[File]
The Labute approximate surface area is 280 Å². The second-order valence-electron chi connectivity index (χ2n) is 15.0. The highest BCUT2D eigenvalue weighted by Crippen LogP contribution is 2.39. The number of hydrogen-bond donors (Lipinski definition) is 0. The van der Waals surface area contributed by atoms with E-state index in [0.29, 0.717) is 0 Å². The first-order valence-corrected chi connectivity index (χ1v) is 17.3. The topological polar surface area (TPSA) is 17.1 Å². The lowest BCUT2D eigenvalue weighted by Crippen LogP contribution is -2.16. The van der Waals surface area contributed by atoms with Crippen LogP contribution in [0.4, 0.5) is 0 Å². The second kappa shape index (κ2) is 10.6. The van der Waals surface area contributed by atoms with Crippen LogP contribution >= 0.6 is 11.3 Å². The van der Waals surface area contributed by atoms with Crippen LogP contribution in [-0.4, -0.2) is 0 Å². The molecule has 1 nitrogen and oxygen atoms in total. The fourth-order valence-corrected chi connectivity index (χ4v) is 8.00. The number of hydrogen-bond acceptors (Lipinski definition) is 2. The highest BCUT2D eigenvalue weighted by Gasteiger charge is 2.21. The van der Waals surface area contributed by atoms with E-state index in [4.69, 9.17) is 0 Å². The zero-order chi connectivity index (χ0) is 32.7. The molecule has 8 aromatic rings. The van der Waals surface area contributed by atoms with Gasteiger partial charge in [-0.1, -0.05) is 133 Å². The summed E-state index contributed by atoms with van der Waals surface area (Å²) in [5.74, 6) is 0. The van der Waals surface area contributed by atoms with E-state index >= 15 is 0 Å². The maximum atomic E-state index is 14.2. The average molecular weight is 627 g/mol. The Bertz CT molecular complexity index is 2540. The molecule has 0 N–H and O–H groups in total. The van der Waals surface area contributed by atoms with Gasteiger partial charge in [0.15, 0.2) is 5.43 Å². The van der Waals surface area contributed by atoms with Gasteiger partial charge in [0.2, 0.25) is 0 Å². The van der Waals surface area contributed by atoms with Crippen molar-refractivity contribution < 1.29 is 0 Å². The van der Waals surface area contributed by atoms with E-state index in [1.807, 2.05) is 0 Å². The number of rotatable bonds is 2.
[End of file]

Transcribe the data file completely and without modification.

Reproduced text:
The Labute approximate surface area is 280 Å². The second-order valence-electron chi connectivity index (χ2n) is 15.0. The highest BCUT2D eigenvalue weighted by Crippen LogP contribution is 2.39. The number of hydrogen-bond donors (Lipinski definition) is 0. The van der Waals surface area contributed by atoms with E-state index in [0.29, 0.717) is 0 Å². The first-order valence-corrected chi connectivity index (χ1v) is 17.3. The topological polar surface area (TPSA) is 17.1 Å². The lowest BCUT2D eigenvalue weighted by Crippen LogP contribution is -2.16. The van der Waals surface area contributed by atoms with Crippen LogP contribution in [0.4, 0.5) is 0 Å². The second kappa shape index (κ2) is 10.6. The van der Waals surface area contributed by atoms with Crippen LogP contribution >= 0.6 is 11.3 Å². The van der Waals surface area contributed by atoms with Crippen LogP contribution in [-0.4, -0.2) is 0 Å². The molecule has 1 nitrogen and oxygen atoms in total. The fourth-order valence-corrected chi connectivity index (χ4v) is 8.00. The number of hydrogen-bond acceptors (Lipinski definition) is 2. The highest BCUT2D eigenvalue weighted by Gasteiger charge is 2.21. The van der Waals surface area contributed by atoms with E-state index in [4.69, 9.17) is 0 Å². The zero-order chi connectivity index (χ0) is 32.7. The molecule has 8 aromatic rings. The van der Waals surface area contributed by atoms with Gasteiger partial charge in [-0.1, -0.05) is 133 Å². The summed E-state index contributed by atoms with van der Waals surface area (Å²) in [5.74, 6) is 0. The van der Waals surface area contributed by atoms with E-state index >= 15 is 0 Å². The maximum atomic E-state index is 14.2. The average molecular weight is 627 g/mol. The Bertz CT molecular complexity index is 2540. The molecule has 0 N–H and O–H groups in total. The van der Waals surface area contributed by atoms with Gasteiger partial charge in [0.15, 0.2) is 5.43 Å². The van der Waals surface area contributed by atoms with Gasteiger partial charge in [0.2, 0.25) is 0 Å². The van der Waals surface area contributed by atoms with Crippen molar-refractivity contribution < 1.29 is 0 Å². The van der Waals surface area contributed by atoms with E-state index in [1.807, 2.05) is 0 Å². The number of rotatable bonds is 2.